Nino Severino column: Sport can be such a positive thing for young people

Children enjoying tennis at the Elena Baltacha Tennis Road Show. Photo: Pavel Kricka

Children enjoying tennis at the Elena Baltacha Tennis Road Show. Photo: Pavel Kricka - Credit: Archant

In this week’s column, Nino looks back at a passionate and fruitful week working with young people

Children enjoying tennis at the Elena Baltacha Tennis Road Show. Photo: Pavel Kricka

Children enjoying tennis at the Elena Baltacha Tennis Road Show. Photo: Pavel Kricka - Credit: Archant

It’s no secret that I am very passionate about sport being a hugely positive part of young people’s lives, and the last week has massively validated my thoughts and feelings through two events that I attended.

I was invited to present to the Copdock Ladies Cricket Team, the majority of them, very young girls, the youngest was 11 years old. I met with James Quinton, one of the senior coaches a few months ago and we talked about mental strength in sport and it led onto him asking me if I would be interested in presenting on the subject to the girls in his team. I accepted, and was very glad I did, as the experience was a very positive one, and lasted a lot longer than we had planned.

The presentation started with me just telling the girls how my life path in sport had brought me in front of them to deliver the presentation, and this section included some of Elena Baltacha’s story, and how, through pure mental strength and resilience, she turned her tennis career around and joined the premier ranks of the WTA Tennis World Tour.

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During my presentations I always hope that the subjects I present on are thought provoking, create awareness on some level, and if I do my job properly, the experience inspires and motivates for the audience.


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The presentation includes some of my experiences with other athletes I have worked with, and as part of the inspirational element of the talk, I always include the story of how Abbie Thorrington, Ipswich based Triathlete came into my life when she was a very young athlete. Abbie experienced many life challenges as a young developing competitor, which she overcame, and eventually went on to become an Official EIS World Class Athlete, and an Olympic contender.

You can’t talk about mental strength, without addressing the area of excellence and how this must be a part of an athlete’s life, and how this mind set effects the athlete, and through it offers them empowerment, I use Michael Jordan as an athlete who had abundance of mental strength.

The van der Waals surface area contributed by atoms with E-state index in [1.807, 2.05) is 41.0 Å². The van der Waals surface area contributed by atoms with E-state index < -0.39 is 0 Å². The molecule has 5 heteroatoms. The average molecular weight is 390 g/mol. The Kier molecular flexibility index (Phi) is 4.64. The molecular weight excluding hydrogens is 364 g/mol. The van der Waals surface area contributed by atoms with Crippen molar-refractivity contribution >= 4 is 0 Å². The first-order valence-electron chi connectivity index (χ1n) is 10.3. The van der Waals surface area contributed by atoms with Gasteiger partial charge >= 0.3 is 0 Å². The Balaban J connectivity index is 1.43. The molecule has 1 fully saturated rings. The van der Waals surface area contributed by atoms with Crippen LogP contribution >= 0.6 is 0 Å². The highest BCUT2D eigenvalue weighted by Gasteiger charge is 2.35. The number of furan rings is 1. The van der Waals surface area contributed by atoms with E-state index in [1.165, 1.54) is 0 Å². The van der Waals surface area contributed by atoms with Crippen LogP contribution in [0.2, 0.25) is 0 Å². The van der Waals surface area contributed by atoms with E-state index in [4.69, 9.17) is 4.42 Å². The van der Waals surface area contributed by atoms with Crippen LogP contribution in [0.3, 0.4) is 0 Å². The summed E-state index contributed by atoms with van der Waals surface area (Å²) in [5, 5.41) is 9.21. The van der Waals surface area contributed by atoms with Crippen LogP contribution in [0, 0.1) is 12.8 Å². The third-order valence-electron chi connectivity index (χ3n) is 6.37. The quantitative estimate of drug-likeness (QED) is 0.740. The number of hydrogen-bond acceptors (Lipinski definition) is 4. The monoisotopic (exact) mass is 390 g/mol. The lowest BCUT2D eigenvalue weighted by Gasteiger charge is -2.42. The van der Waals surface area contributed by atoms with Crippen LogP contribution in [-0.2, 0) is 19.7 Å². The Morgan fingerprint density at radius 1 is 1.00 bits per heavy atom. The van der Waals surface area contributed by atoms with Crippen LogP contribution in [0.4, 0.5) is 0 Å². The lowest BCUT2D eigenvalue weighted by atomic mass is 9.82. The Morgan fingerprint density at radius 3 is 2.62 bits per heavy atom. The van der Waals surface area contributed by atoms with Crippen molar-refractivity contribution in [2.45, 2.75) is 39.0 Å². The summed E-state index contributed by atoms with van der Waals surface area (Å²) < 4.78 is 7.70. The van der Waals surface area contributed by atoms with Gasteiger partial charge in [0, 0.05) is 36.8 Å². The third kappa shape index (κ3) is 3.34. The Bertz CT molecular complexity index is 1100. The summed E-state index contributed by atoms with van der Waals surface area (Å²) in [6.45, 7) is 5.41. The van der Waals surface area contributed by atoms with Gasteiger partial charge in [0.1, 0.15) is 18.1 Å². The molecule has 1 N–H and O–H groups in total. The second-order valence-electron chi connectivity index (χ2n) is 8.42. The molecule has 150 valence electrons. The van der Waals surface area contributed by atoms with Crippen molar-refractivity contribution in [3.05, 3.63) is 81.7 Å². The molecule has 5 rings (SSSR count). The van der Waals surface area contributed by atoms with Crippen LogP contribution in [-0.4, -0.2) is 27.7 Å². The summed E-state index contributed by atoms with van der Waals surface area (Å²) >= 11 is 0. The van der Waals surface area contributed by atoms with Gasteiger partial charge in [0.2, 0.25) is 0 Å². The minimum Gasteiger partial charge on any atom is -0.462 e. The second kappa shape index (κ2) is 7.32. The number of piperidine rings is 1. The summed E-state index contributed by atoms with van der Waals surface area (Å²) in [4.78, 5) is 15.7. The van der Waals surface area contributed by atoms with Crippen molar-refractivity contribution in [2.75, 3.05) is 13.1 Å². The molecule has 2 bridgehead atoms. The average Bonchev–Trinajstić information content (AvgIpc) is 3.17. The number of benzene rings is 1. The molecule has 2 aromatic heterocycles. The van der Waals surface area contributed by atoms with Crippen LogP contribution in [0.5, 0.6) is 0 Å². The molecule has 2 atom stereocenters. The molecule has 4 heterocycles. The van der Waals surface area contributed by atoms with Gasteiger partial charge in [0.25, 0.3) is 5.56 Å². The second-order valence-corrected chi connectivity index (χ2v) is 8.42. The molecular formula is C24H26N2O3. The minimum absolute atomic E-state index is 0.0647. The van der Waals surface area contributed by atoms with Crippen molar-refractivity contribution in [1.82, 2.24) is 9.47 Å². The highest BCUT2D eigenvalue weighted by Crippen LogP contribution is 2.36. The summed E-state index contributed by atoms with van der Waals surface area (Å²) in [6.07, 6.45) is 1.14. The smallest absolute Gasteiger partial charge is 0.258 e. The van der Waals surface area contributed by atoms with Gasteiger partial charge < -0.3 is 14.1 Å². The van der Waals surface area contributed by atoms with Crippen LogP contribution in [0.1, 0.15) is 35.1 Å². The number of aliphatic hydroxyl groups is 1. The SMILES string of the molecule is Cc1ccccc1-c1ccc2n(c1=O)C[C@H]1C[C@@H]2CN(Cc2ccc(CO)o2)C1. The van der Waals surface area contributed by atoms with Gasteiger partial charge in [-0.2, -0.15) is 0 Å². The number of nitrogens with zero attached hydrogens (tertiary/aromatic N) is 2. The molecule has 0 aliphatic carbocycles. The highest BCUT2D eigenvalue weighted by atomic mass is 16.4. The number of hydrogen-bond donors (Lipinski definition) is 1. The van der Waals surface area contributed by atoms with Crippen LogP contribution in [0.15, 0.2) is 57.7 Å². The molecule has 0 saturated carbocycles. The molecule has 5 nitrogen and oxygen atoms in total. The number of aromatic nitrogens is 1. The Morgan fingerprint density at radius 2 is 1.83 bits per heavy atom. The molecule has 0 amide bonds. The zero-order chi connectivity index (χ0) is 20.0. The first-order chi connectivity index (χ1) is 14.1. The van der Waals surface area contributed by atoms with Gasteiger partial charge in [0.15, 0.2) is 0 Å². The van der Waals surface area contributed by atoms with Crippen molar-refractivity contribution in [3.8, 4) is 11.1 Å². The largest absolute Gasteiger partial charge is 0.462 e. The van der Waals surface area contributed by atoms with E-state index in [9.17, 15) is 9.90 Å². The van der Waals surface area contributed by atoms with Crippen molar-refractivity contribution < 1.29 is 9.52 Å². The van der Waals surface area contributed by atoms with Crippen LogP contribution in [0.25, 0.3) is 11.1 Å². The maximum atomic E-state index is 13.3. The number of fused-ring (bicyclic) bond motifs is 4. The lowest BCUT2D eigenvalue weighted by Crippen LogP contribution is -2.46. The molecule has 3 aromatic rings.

Nino Severino, with the Copdock Ladies Cricket team.

Nino Severino, with the Copdock Ladies Cricket team. - Credit: Archant

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I also explain, that part of becoming the best, is to study the best, for me, this makes total sense, and most athletes who hear me say this, generally nod with agreement. Then I explain how the mind works, if we understand what makes us who we are, and why we act how we do, we can start to control the mind, and not let it control us. As an athlete, control of the mind is such a big focus, can you imagine, in a football match, stepping up for a penalty and negative thoughts ranging through your head, or preparing for a high dive from an incredible height, thinking you will fail!

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I explain why the “Switch” is so important, how an athlete must know how to change from the personality and character they are in their personal lives to the person they need to be when they train and compete, fail to conquer this part of being an athlete and dreaming big becomes much harder!

I use Rafael Nadal, the king of Clay and Usain Bolt as great examples of athletes who have mastered the skill of the “Switch”.

I also cover an area that lots of individuals struggling with, “Fearing Failure”, I explain how, through developing mental strength, an athlete can create an open mind, and manage failure in a very positive way. I use Andy Murray to talk about affirmations, a process that helps athletes think in a very positive way, and how he used to write his affirmations down on paper and take them on court with him.

I also explain, why evolution has left us with the “Fight or Flight” effect, and why athletes can often succumb to nerves. It was fantastic to see so many of the players and parents staying back after the presentation to talk me, what an incredible experience this was for me, and what an outstanding group of coaches and players, I was very impressed with the set up.

My week ended with an incredible day of tennis at Ipswich Sports Club, the product of an Elena Baltacha Foundation School Road Show. These events are part of my wife’s legacy, and how we do our part in terms of attracting more children to tennis, which in turn grows participation numbers, and of course, gives us a better chance of producing the next Andy Murray and Elena Baltacha.

Abbie Thorrington competing on bike during a pro-competition.

Abbie Thorrington competing on bike during a pro-competition. - Credit: Archant

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The Tennis Road Shows are a very intense week, led by the Road Show Manager, Aaron Garwood. He visits the schools with his mobile tennis nets, rackets and balls and ensures that all the pupils have a great experience of tennis. He did his job well as we had 60 children attend the weekend of tennis, its was fantastic seeing them, and of course, explaining to the parents how tennis, and sport in general could be a very positive part of their children’s lives.

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